Posts Tagged ‘austerity budget’

Notes From Underground: Let’s Assume We Have A Can Opener…

April 15, 2012

As regular readers of NOTES are well aware, I have been very critical of market participants like George Soros and their sanguine views of the European DEBT CRISIS. Many analysts like Jim Cramer have spent the last years waving the debt problem away. First, it was Greece was too small to have an impact on Europe. Ireland was too small and besides was ring-fenced by a bad bank structure. Portugal was smaller than Greece, thus nothing to be concerned about. Italy and Spain were possible problems but many were listening to the flirtations of the Chinese, who, time after time, made solicitations about purchasing European Debt. (By the way, we still haven’t seen the Chinese Sovereign Wealth Fund enter the fray.) If all else failed, European financial leaders were too exposed to the EURO to allow the European Monetary Structure to collapse. Germany would not allow the work of Helmut Kohl and others to be just another failed attempt at a unified Europe.

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Notes From Underground: A Little Austerity Goes a Long Way

December 5, 2011

The new autocratic regime in Italy has agreed to a ramped up AUSTERITY BUDGET in which an extra 30 BILLION EUROS will have to be found and then cut from the public arena. Being that Mario Monti was the Eurocrats’ choice to head the Italian government, it seems that PM MONTI is only concerned about meeting the desires of the powers that insisted on his taking the reins of governance. ITALIAN BOND FUTURES staged a very impressive rally as the BTP (10-year note) dropped 71 basis points to close under 6%. Also, the 2/10 year curve in Italy also steepened to +52 basis points from Friday’s close of +38 points. Spain and the other PERIPHERALS also performed well and the FRENCH/GERMAN 10-year differential closed at a mere 92 basis points. As the BTP futures rallied 500+ points, the EURO actually underperformed and by the close the EURO currency was basically unchanged .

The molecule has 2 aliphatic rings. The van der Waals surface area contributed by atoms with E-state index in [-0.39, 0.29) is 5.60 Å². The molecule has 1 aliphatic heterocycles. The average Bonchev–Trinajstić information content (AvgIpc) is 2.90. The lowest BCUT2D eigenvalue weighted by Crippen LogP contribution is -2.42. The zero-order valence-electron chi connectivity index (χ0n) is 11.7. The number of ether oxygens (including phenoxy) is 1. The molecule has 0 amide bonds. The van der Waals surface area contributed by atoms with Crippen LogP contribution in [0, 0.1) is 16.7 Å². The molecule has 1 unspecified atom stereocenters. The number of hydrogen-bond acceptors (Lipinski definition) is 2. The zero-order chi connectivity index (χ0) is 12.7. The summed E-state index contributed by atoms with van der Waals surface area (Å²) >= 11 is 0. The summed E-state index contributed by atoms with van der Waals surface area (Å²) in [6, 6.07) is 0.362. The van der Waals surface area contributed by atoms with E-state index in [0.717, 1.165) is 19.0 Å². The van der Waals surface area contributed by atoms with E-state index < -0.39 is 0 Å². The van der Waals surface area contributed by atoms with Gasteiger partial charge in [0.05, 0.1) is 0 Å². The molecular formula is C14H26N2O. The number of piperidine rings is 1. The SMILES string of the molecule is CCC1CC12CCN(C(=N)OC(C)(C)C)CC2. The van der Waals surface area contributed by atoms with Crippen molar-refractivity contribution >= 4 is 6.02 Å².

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Notes From Underground: Risk on is not the trade it used to be–and the algorithms will be not so self-assured

July 13, 2010

Bob Pisani’s cheerleading outfit is back from the cleaners and all is well in the world. The talking heads are building pyramids of potential as the early earnings reports are giving reason for the recent rally to sustain itself. Has the earnings season  changed the picture so dramatically since ALCOA came in with better earnings? We sincerely doubt it but as our readers know all too well, we don’t argue with the market but rather try to find profit potential in all its actions. Notes from Underground is always trying to make sense of 2+2=5.

Some are making a big deal out of Alcoa as a precursor of growth, but we notice that ALCOA is more than 60 percent off its early January highs and that is with the recent rally included. Our goal is not to be negative but rather to give some perspective to counter the screaming of the buy-side purveyors of illogical positivism. When the S&Ps were on their highs, we remained unconvinced until the private equity firms broke out of the sideways pattern. But the price action of Blackstone and Ochs-Ziff failed to establish any upside momentum. The private equity model has been broken since the global financial system has been in stress. Converting equity to debt could not have been a worse place to be and we still watch to see if the PE firms confirm a true turnaround in the credit markets.

On June 23, we put out a piece in which we noted that the British pound was rallying with the announcement of Chancellor’s Osborne’s AUSTERITY BUDGET. We noted that if the POUND was strengthening on austerity, then the DOLLAR was vulnerable as GEITHNER and company were furthering greater stimulus to stabilize the fragile U.S. and global recovery. Since then, the DOLLAR has weakened as the previous DOLLAR bulls were chased from their haven.

Today, we read an opinion piece from BLOOMBERG that caught our attention and alerts us to the British pound. David Blanchflower, aka the Dartmouth Dove, who was previously a member of the Bank Of England’s monetary board, admonished the Chancellor of the Exchequer for playing politics with the Office for Budgetary Responsibility (OBR). In pushing the recent austerity budget, Blanchflower claims that the chancellor played with the OBR’s analysis to soften the negative impact on jobs. The exchequer claimed that the increase in the VAT to 20 percent from 17.5 percent, plus cuts in public spending would not hurt employment as the private sector would create enough jobs to offset the governments cuts–fiscal austerity begets economic growth.

A leaked document showed that the OBR actually projected that job losses would be more than 1.0 million.The fudging of the data–our words–supposedly led to the resignation of the present head of the OBR, Sir Alan Budd. Regardless, this story needs to be watched to see if it halts the recent rally in the POUND STERLING. We have been bullish on the POUND, but our recent enthusiasm is tempered until the market brings some clarity. The DOLLAR may be weak enough to make this a tempest in a teapot.